A new report outlines how high performing specialist trusts have the potential to do more to benefit the wider NHS.
A review of around one-third of England’s 21 specialist trusts looked at why they consistently score higher than their counterparts in ratings for performance and satisfaction.
It was carried out by two leaders from the AHSN Network, who recommended seven ways in which local systems can benefit more widely from the role of specialist trusts.
The review focused mainly on the North West and London where there are clusters of specialist trusts, to explore the reasons for higher performance indicators – and to identify whether there is potential for them to do more.
The report authors were Dr Liz Mear and Dr Charlie Davie.
Dr Liz Mear, Chief Executive of the Innovation Agency, the Academic Health Science Network for the North West Coast, said: “It is well known that specialist trusts enjoy consistently high ratings from CQC inspections, staff and patient surveys.
“Within the AHSN Network we are also aware that specialist trusts tend to be more successful with innovation – supporting staff to do things differently and working with external organisations such as ourselves, businesses and charities. We were keen to find out why, hence the review.”
Dr Charlie Davie, Managing Director of UCLPartners, said: “Specialist trusts are frequently seen as the ‘honest broker’ in their local systems and many have taken on cross-cutting leadership roles which we feel could be formalised and expanded.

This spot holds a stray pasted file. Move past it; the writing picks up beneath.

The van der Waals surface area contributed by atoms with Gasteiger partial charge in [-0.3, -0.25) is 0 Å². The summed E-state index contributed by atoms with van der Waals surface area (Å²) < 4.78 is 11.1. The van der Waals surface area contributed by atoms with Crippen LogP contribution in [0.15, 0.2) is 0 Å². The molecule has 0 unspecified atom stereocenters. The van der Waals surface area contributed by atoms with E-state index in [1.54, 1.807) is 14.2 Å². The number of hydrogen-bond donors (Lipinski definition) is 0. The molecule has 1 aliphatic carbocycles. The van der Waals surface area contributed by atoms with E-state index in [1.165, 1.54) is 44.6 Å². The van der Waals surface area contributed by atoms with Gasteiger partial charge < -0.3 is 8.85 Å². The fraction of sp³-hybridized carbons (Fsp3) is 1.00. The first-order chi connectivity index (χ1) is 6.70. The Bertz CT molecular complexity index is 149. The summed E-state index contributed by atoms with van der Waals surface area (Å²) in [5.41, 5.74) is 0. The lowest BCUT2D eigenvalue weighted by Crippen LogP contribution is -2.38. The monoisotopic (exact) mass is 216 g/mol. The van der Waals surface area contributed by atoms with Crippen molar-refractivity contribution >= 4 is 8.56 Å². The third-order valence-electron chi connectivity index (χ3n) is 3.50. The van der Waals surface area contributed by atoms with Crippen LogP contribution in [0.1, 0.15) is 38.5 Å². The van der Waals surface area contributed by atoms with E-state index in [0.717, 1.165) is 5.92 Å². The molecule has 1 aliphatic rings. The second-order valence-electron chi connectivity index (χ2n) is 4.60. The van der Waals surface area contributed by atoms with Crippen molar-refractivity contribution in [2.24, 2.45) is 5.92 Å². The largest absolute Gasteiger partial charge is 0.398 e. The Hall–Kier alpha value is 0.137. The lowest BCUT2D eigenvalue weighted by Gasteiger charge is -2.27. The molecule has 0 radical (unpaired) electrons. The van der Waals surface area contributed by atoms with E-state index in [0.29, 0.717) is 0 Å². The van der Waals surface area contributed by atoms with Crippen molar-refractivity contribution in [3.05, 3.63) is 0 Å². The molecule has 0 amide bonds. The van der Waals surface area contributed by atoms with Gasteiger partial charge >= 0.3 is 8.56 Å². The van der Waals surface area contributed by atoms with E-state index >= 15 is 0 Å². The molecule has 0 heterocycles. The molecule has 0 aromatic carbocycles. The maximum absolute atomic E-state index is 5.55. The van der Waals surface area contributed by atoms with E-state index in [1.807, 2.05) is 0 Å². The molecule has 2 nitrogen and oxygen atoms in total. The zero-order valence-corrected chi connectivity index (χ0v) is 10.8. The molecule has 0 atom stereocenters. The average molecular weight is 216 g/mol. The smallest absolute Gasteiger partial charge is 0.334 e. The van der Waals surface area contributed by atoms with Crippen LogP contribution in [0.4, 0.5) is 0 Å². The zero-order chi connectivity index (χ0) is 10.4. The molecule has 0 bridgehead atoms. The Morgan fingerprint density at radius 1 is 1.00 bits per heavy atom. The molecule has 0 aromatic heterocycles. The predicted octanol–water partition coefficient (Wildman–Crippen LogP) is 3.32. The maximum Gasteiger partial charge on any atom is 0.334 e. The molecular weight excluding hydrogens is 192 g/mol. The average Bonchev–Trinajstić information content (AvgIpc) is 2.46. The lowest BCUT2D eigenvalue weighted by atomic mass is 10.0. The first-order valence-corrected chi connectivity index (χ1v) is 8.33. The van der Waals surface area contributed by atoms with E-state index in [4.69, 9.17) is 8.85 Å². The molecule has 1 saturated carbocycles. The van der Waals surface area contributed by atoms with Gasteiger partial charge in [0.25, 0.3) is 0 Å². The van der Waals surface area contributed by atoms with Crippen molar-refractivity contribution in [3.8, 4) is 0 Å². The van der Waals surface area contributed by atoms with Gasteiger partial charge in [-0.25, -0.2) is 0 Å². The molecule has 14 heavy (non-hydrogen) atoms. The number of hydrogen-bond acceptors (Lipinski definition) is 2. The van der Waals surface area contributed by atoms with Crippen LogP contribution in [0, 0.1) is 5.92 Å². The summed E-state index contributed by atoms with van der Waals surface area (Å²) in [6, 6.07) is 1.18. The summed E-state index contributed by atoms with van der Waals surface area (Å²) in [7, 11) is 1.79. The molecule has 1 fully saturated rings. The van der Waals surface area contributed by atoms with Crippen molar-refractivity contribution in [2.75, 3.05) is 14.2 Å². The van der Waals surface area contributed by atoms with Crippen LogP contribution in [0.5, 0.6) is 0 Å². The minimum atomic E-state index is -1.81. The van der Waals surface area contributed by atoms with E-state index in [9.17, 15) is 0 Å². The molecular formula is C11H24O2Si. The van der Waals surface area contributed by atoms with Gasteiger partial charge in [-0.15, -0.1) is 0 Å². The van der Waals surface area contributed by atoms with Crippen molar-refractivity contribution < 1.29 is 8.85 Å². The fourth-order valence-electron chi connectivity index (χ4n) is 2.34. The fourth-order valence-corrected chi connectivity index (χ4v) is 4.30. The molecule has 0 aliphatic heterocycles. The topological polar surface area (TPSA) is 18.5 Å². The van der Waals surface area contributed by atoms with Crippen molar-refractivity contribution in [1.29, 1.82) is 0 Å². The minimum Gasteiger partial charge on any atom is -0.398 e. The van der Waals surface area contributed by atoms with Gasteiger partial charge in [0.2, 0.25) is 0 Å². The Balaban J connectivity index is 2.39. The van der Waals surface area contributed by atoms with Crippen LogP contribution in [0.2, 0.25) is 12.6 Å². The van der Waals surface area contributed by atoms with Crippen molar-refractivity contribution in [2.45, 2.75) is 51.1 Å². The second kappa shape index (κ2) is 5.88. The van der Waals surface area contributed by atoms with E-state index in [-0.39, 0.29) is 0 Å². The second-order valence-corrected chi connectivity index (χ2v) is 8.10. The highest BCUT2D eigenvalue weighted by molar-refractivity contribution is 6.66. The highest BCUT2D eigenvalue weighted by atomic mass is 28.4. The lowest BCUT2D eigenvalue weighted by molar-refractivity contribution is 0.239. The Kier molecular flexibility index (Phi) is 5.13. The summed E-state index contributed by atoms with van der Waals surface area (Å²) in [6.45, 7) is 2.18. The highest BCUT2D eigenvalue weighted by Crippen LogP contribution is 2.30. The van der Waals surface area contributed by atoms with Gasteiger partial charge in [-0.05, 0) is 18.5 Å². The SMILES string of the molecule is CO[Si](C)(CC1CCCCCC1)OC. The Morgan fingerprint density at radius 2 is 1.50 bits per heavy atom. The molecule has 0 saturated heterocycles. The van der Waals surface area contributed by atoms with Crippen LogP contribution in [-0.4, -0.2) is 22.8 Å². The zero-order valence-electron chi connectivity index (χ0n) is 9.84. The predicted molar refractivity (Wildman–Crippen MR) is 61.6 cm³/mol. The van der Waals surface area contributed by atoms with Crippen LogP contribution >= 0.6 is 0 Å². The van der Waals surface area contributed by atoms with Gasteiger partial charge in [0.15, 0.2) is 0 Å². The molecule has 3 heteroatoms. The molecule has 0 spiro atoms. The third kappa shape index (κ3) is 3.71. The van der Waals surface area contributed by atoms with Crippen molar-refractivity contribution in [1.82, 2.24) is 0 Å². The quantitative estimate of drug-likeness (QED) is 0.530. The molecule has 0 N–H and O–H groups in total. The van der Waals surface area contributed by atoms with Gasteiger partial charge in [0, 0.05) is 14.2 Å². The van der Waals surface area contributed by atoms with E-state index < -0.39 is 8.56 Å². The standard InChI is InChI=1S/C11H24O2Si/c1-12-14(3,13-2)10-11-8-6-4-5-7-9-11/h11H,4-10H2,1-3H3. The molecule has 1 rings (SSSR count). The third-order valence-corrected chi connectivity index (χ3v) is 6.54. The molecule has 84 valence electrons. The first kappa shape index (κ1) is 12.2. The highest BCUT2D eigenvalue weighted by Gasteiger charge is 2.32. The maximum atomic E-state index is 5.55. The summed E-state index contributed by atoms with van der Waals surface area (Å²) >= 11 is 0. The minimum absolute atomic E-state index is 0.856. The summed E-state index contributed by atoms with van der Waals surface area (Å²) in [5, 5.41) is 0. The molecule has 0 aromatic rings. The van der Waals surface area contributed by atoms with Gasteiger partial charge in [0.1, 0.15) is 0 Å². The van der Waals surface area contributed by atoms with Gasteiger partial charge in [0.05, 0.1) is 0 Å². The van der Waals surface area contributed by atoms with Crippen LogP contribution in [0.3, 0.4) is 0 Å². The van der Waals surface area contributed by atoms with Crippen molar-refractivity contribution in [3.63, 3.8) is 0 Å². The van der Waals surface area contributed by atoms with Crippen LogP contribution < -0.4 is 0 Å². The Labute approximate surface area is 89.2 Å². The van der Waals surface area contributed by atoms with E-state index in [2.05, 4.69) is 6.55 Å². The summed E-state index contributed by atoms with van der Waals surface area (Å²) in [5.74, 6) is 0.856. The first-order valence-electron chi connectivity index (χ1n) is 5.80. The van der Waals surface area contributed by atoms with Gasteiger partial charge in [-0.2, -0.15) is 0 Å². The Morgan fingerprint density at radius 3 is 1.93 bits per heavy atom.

“There is more that could be done by commissioners and local systems to harness the potential of specialist trusts, for instance in leading transformation programmes and also in learning from their culture and approach to innovation.”
The recommendations are:
- All trusts should establish a senior post for innovation, linking to supportive agencies such as AHSNs and NIHR
- The AHSN Network should collaborate with specialised commissioners and the specialist trusts group to develop a best practice approach to service innovation and a supporting expert team capability accessible to all trusts
- Specialised commissioners should consider supporting the international benchmarking of specialist trusts, using some of the service outcomes standards as part of the core specification with all providers
- A pump-priming fund should be established by national commissioners such as NHS England, to be accessed through bids from specialist trusts and other providers, to take forward wider service advances, on the condition that they lead the roll out
- The proposed NHS Confederation work should explore whether the collegiate culture of specialist trusts could be replicated in other provider organisations
- NHS England should consider how specialist hospitals could provide a supportive population health management role in STP work around the standardisation of care pathways and adoption of prevention activities
- Every specialist hospital should establish a formalised partnership with their local AHSN to take forward service innovation and accelerate adoption and spread.
The report was commissioned by the Federation of Specialist Hospitals and the full version is available here.